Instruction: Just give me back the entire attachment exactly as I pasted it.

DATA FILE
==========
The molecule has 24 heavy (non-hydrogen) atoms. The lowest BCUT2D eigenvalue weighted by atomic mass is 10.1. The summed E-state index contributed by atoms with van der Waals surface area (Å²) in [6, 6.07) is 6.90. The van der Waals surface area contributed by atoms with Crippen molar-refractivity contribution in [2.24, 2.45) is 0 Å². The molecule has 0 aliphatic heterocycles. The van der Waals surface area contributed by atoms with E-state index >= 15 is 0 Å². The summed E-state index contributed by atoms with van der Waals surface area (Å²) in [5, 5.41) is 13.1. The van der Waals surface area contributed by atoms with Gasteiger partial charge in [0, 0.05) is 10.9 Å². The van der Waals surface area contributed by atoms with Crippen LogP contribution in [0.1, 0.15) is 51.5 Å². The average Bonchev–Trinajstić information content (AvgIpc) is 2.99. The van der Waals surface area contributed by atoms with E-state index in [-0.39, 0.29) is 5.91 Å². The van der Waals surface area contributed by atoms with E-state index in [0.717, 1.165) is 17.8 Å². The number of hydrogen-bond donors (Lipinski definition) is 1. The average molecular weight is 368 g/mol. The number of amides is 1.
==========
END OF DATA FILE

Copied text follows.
The molecule has 24 heavy (non-hydrogen) atoms. The lowest BCUT2D eigenvalue weighted by atomic mass is 10.1. The summed E-state index contributed by atoms with van der Waals surface area (Å²) in [6, 6.07) is 6.90. The van der Waals surface area contributed by atoms with Crippen molar-refractivity contribution in [2.24, 2.45) is 0 Å². The molecule has 0 aliphatic heterocycles. The van der Waals surface area contributed by atoms with E-state index >= 15 is 0 Å². The summed E-state index contributed by atoms with van der Waals surface area (Å²) in [5, 5.41) is 13.1. The van der Waals surface area contributed by atoms with Gasteiger partial charge in [0, 0.05) is 10.9 Å². The van der Waals surface area contributed by atoms with Crippen LogP contribution in [0.1, 0.15) is 51.5 Å². The average Bonchev–Trinajstić information content (AvgIpc) is 2.99. The van der Waals surface area contributed by atoms with E-state index in [-0.39, 0.29) is 5.91 Å². The van der Waals surface area contributed by atoms with E-state index in [0.717, 1.165) is 17.8 Å². The number of hydrogen-bond donors (Lipinski definition) is 1. The average molecular weight is 368 g/mol. The number of amides is 1.